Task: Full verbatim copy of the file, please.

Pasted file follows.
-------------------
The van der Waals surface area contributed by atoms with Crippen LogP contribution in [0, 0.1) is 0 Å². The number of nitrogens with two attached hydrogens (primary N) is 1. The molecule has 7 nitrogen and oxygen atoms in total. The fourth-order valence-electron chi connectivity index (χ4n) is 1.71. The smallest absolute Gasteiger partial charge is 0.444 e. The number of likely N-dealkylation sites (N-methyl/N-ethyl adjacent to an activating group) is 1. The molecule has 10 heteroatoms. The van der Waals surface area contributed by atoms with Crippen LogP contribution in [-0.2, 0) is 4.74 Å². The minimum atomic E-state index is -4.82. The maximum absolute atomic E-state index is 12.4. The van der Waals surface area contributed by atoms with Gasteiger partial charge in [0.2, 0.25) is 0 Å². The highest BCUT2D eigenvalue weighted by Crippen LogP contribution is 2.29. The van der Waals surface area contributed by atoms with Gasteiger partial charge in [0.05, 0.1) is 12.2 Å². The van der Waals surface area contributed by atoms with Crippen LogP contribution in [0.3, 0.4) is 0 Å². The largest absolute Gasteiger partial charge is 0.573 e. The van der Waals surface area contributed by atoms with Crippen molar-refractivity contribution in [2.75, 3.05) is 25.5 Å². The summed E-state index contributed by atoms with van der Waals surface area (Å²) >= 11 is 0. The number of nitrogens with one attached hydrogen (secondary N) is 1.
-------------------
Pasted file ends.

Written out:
The van der Waals surface area contributed by atoms with Crippen LogP contribution in [0, 0.1) is 0 Å². The number of nitrogens with two attached hydrogens (primary N) is 1. The molecule has 7 nitrogen and oxygen atoms in total. The fourth-order valence-electron chi connectivity index (χ4n) is 1.71. The smallest absolute Gasteiger partial charge is 0.444 e. The number of likely N-dealkylation sites (N-methyl/N-ethyl adjacent to an activating group) is 1. The molecule has 10 heteroatoms. The van der Waals surface area contributed by atoms with Crippen LogP contribution in [-0.2, 0) is 4.74 Å². The minimum atomic E-state index is -4.82. The maximum absolute atomic E-state index is 12.4. The van der Waals surface area contributed by atoms with Gasteiger partial charge in [0.2, 0.25) is 0 Å². The highest BCUT2D eigenvalue weighted by Crippen LogP contribution is 2.29. The van der Waals surface area contributed by atoms with Gasteiger partial charge in [0.05, 0.1) is 12.2 Å². The van der Waals surface area contributed by atoms with Crippen LogP contribution in [0.3, 0.4) is 0 Å². The largest absolute Gasteiger partial charge is 0.573 e. The van der Waals surface area contributed by atoms with Crippen molar-refractivity contribution in [2.75, 3.05) is 25.5 Å². The summed E-state index contributed by atoms with van der Waals surface area (Å²) >= 11 is 0. The number of nitrogens with one attached hydrogen (secondary N) is 1.